Paying with their lives - Journalists killed in line of duty

THIS year — June 26 — marked the 20th anniversary of the murder of Veronica Guerin by drug criminals. Five years later, in September 2001, another journalist, Martin O’Hagan, was murdered by the Loyalist Volunteer Force. He was the only journalist to be killed in Northern Ireland’s 30 years of tit-for-tat terror, which, compared with the fate of journalists in many of the world’s conflict zones, is pretty remarkable.

Paying with their lives - Journalists killed in line of duty

However, more than 800 journalists have been killed in the line of duty over the past decade and in the majority of cases no one is held accountable. This year alone, according to the Committee to Protect Journalists, 72 journalists died because of their career choice. Those deaths touched double figures — 14 — in Syria and because of the Charlie Hebdo massacre nine journalists died violently in France. Poland, with one death, was the only other EU state to record such a death.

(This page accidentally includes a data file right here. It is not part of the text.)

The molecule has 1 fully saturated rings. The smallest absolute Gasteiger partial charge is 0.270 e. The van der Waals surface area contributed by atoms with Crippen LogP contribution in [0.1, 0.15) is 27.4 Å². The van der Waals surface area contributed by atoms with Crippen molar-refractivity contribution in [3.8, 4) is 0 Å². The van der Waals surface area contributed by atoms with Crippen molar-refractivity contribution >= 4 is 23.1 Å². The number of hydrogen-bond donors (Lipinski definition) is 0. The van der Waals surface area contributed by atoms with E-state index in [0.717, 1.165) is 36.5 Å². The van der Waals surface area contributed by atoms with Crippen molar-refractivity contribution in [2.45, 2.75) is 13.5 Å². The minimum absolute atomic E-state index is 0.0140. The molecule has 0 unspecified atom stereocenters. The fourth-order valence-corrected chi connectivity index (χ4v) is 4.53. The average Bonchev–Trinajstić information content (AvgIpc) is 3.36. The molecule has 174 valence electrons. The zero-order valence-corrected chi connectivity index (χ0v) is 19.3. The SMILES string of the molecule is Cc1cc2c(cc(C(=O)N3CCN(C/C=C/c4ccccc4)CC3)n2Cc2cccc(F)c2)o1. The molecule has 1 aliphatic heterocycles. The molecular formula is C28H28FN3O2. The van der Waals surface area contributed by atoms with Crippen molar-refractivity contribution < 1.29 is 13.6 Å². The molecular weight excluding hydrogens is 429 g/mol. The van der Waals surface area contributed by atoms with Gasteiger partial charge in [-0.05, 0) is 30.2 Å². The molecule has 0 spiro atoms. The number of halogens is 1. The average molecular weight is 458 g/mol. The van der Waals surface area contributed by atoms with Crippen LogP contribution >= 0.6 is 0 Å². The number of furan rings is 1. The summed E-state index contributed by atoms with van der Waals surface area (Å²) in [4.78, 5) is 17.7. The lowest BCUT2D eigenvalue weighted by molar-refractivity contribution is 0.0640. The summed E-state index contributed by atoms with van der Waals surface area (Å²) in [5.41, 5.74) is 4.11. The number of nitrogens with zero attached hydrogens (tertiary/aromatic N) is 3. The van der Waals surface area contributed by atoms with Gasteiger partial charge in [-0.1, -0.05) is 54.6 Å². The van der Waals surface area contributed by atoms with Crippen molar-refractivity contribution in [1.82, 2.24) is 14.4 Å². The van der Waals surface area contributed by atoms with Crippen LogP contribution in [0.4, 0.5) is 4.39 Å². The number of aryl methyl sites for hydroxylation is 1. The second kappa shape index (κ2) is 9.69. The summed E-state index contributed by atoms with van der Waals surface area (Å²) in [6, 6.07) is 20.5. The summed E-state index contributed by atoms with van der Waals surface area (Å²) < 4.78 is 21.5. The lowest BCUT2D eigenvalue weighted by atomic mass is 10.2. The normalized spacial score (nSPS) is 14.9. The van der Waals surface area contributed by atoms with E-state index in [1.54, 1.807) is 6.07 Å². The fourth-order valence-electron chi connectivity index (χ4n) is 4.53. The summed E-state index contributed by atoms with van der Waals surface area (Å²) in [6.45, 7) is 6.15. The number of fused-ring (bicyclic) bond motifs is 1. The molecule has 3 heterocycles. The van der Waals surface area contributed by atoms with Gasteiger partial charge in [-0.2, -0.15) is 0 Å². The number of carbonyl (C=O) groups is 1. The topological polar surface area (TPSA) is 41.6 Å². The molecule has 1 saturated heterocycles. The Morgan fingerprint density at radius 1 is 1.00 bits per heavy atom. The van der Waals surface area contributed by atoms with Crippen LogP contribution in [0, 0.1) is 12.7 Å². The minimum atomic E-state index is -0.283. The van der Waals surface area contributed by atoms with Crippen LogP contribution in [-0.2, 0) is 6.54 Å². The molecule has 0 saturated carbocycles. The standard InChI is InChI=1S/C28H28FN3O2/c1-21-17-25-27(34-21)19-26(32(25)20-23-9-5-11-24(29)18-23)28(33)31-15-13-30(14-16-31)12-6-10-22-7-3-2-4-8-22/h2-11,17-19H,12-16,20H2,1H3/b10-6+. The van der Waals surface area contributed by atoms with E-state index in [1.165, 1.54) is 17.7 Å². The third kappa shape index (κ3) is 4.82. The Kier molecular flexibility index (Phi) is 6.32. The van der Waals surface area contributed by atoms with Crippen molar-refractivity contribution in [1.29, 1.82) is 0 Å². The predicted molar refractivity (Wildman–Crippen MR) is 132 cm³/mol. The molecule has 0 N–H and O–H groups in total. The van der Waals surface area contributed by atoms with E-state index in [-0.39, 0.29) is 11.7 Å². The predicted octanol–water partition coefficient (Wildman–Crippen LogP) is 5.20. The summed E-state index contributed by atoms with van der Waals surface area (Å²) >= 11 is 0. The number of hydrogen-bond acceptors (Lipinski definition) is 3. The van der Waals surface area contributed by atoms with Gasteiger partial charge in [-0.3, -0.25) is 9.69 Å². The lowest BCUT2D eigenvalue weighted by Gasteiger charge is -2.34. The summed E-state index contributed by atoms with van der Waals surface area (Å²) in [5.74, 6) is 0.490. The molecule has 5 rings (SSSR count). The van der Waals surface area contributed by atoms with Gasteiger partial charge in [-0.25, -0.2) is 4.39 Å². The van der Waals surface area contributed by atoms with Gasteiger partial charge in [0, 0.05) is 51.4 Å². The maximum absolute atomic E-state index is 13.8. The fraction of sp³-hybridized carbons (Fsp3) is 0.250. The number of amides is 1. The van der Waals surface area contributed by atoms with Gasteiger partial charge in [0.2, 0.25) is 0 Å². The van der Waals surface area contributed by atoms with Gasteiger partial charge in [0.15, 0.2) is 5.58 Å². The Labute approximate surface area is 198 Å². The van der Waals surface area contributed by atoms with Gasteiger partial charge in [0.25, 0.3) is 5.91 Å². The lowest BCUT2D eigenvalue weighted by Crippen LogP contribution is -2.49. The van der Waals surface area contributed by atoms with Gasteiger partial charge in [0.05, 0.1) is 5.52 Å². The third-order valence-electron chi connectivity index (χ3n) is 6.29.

The CPJ will, tomorrow, through UNESCO, release its annual report which will include updates on killings of journalists and the status of subsequent — if any — investigations. November 2 is International Day to End Impunity and was established by the UN in 2013 in commemoration of Claude Verlon and Ghislaine Dupont, the two French journalists who were assassinated in Mali on November 2 that year.

Each of these deaths is a tragedy but each also shows the power of the truth — especially if that truth exposes tyrants, criminals, war crimes or just plain old toxic corruption.

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